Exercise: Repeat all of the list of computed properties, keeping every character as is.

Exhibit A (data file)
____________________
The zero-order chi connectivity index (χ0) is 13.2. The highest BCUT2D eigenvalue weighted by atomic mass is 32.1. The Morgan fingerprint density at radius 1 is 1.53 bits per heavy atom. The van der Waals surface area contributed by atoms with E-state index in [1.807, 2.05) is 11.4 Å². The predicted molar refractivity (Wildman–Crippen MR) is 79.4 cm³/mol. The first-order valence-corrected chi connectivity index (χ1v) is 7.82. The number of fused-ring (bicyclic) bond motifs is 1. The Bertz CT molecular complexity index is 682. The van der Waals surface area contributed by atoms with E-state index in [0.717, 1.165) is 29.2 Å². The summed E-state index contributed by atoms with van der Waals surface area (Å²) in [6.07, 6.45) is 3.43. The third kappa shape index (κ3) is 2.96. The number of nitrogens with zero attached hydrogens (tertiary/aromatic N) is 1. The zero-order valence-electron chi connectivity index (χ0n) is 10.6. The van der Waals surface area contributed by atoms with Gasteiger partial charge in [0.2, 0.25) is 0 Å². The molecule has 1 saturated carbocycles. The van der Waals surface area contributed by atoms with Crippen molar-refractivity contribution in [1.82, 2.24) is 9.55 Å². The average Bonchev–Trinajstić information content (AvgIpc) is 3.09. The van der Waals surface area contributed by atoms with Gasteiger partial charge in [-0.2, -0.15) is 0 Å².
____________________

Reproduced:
The zero-order chi connectivity index (χ0) is 13.2. The highest BCUT2D eigenvalue weighted by atomic mass is 32.1. The Morgan fingerprint density at radius 1 is 1.53 bits per heavy atom. The van der Waals surface area contributed by atoms with E-state index in [1.807, 2.05) is 11.4 Å². The predicted molar refractivity (Wildman–Crippen MR) is 79.4 cm³/mol. The first-order valence-corrected chi connectivity index (χ1v) is 7.82. The number of fused-ring (bicyclic) bond motifs is 1. The Bertz CT molecular complexity index is 682. The van der Waals surface area contributed by atoms with E-state index in [0.717, 1.165) is 29.2 Å². The summed E-state index contributed by atoms with van der Waals surface area (Å²) in [6.07, 6.45) is 3.43. The third kappa shape index (κ3) is 2.96. The number of nitrogens with zero attached hydrogens (tertiary/aromatic N) is 1. The zero-order valence-electron chi connectivity index (χ0n) is 10.6. The van der Waals surface area contributed by atoms with Gasteiger partial charge in [0.2, 0.25) is 0 Å². The molecule has 1 saturated carbocycles. The van der Waals surface area contributed by atoms with Crippen molar-refractivity contribution in [1.82, 2.24) is 9.55 Å². The average Bonchev–Trinajstić information content (AvgIpc) is 3.09. The van der Waals surface area contributed by atoms with Gasteiger partial charge in [-0.2, -0.15) is 0 Å².